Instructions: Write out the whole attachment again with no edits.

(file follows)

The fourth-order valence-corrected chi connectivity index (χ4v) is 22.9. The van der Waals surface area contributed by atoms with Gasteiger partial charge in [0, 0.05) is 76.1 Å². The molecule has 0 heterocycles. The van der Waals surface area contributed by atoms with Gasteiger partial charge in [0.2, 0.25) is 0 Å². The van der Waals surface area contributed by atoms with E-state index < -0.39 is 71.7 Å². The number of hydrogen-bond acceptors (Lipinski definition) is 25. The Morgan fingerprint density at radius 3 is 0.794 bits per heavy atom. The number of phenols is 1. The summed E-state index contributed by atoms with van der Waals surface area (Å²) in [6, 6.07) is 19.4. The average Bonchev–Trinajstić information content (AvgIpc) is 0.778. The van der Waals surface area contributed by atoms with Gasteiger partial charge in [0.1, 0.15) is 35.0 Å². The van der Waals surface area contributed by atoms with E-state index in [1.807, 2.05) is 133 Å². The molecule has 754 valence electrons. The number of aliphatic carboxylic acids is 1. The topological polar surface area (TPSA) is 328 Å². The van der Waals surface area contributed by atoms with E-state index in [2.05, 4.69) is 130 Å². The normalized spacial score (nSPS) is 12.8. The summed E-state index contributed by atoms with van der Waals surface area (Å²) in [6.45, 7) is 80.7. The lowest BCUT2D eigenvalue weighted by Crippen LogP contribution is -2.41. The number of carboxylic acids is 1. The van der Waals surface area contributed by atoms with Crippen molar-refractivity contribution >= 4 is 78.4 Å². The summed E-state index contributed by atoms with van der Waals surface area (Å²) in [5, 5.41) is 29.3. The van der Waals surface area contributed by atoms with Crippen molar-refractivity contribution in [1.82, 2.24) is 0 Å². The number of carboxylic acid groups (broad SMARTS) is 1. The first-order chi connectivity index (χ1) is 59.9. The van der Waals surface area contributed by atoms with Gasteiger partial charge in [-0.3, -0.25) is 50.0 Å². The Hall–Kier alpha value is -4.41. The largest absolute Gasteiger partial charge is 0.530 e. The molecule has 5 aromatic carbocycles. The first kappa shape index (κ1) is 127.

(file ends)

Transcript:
The fourth-order valence-corrected chi connectivity index (χ4v) is 22.9. The van der Waals surface area contributed by atoms with Gasteiger partial charge in [0, 0.05) is 76.1 Å². The molecule has 0 heterocycles. The van der Waals surface area contributed by atoms with Gasteiger partial charge in [0.2, 0.25) is 0 Å². The van der Waals surface area contributed by atoms with E-state index < -0.39 is 71.7 Å². The number of hydrogen-bond acceptors (Lipinski definition) is 25. The Morgan fingerprint density at radius 3 is 0.794 bits per heavy atom. The number of phenols is 1. The summed E-state index contributed by atoms with van der Waals surface area (Å²) in [6, 6.07) is 19.4. The average Bonchev–Trinajstić information content (AvgIpc) is 0.778. The van der Waals surface area contributed by atoms with Gasteiger partial charge in [0.1, 0.15) is 35.0 Å². The van der Waals surface area contributed by atoms with E-state index in [1.807, 2.05) is 133 Å². The molecule has 754 valence electrons. The number of aliphatic carboxylic acids is 1. The topological polar surface area (TPSA) is 328 Å². The van der Waals surface area contributed by atoms with E-state index in [2.05, 4.69) is 130 Å². The normalized spacial score (nSPS) is 12.8. The summed E-state index contributed by atoms with van der Waals surface area (Å²) in [6.45, 7) is 80.7. The lowest BCUT2D eigenvalue weighted by Crippen LogP contribution is -2.41. The number of carboxylic acids is 1. The van der Waals surface area contributed by atoms with Crippen molar-refractivity contribution >= 4 is 78.4 Å². The summed E-state index contributed by atoms with van der Waals surface area (Å²) in [5, 5.41) is 29.3. The van der Waals surface area contributed by atoms with Crippen molar-refractivity contribution in [1.82, 2.24) is 0 Å². The number of carboxylic acid groups (broad SMARTS) is 1. The first-order chi connectivity index (χ1) is 59.9. The van der Waals surface area contributed by atoms with Gasteiger partial charge in [-0.3, -0.25) is 50.0 Å². The Hall–Kier alpha value is -4.41. The largest absolute Gasteiger partial charge is 0.530 e. The molecule has 5 aromatic carbocycles. The first kappa shape index (κ1) is 127.